and entering your longitude and latitude and a radius of the area you want, you can get nearly all of the markers. I say “nearly” as I have found markers that are not in the database. Once you get the listing of markers in your area, tell the page to get the data sheets for the markers. Each data sheet is a bit messy to ready and you can get some guidance on how to go through them from the “peakbagging.com” URL above.
Once you have the data sheets, try to find the markers. It is much like geocaching in tracking it down, ‘cept you don’t leave or take anything once you find the spot.
What has been interesting to me when I have gone looking for the markers, is the history of the site during the time the markers have been established. Looking at the data sheets you can see the descriptions of the site at the time it was established and when they revisited the site every 30 years or so. You will find the changes in the area documented in these sheets. For instance, living in San Francisco, I was interested in seeing markers in my area. What I found was a establishment of a long forgotten overseas radio station near my house on Ocean Beach or be able to review how South of Market had changed from a massive Southern Pacific rail yard to a trendy geek enclave.
Unlike most of San Francisco who was at Burning Man, I was out this last week at the Strawberry Music Festival so there was another gap between postings. There are a couple of interesting stories from Strawberry I will get into later. But for now…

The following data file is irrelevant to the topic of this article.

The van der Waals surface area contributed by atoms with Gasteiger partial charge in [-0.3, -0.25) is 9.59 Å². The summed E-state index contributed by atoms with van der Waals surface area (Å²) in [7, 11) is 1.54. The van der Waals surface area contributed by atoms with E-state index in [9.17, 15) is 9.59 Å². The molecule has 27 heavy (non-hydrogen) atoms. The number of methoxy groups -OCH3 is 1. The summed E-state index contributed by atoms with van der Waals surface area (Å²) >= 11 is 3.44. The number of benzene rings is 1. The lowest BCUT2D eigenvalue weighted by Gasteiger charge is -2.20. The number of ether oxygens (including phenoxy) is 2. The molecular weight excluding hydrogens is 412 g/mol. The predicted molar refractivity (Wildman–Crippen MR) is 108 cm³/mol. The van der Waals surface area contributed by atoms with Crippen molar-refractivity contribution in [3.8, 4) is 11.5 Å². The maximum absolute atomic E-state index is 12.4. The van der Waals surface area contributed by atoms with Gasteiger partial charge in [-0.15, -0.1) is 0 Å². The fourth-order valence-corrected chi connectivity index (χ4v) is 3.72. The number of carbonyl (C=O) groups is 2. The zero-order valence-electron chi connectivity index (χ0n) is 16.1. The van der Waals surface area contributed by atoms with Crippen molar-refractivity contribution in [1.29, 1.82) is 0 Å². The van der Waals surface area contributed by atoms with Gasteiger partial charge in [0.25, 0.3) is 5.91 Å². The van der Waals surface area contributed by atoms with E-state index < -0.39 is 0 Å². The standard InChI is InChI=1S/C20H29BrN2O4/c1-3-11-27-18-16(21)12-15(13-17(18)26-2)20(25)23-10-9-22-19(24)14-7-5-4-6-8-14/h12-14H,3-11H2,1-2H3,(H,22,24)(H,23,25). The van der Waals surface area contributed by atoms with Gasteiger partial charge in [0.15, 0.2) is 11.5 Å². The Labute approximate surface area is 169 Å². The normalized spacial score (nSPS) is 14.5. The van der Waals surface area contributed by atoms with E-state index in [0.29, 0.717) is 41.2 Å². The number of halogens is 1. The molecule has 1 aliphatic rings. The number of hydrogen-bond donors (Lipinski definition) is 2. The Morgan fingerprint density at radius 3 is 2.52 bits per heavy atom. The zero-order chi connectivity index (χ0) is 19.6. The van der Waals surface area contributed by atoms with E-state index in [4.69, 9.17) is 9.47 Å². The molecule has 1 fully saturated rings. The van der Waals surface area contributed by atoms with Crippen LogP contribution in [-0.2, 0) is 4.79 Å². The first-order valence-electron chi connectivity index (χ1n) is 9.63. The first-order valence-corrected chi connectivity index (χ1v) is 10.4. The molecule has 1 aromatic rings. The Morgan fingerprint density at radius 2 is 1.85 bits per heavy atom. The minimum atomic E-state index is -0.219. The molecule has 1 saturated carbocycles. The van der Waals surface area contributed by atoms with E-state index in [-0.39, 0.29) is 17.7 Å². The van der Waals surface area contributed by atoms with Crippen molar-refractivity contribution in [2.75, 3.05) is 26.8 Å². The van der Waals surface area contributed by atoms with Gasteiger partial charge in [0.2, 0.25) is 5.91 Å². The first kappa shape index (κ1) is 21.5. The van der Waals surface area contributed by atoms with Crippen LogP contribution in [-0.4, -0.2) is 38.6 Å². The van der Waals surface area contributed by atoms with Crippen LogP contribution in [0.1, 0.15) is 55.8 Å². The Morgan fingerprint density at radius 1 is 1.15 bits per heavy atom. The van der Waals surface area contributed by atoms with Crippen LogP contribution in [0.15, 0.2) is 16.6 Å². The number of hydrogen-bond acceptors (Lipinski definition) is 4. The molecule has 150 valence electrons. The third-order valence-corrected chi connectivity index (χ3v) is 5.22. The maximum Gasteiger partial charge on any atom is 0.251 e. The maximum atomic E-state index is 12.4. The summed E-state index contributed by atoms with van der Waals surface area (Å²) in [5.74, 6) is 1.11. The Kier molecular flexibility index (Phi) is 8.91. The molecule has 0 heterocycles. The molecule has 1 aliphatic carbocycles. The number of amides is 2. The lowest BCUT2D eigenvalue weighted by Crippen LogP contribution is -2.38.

I was having lunch with John Gilmore who was freshly back from Burning Man. Stories abound the festival but one that I zeroed into was the experiment of one of the camps at Burning Man to build a GSM celluar service on a Software Defined Radio (SDR). John was certainly tracking this as he help start gnuradio which is an open-source SDR package that is currently lead by Eric Blossom. Matt Ettus is a another notable as he had created the default hardware platform that Gnuradio runs on.
SDRs are radios where the hardware is designed to be very general purpose so as to receive and/or transmit many different types of modulation and frequencies. The software for SDRs do all the work of setting the frequencies and what to do with the received signals. Hence the name of Software Defined Radio where the software models a hardware design that would create a building block such as single-sideband modulation or a quadrature FM detector. As such, a critical component in an SDR is an Analog to Digital (ADC) or a Digital to Analog Converter (DAC) where the software will do all the math in the digital domain of the analog wireless signal.
What was interesting to me with this deployment was the fact that OpenBTS project built an SDR radio that would transmit and receive on cellular GSM frequencies and become a base station for GSM cell phones. Not only that, they took an open source phone switch called Asterisk and, using VoIP and the Internet connection at Black Rock City, provide cell service to the public switched telephone network PSTN.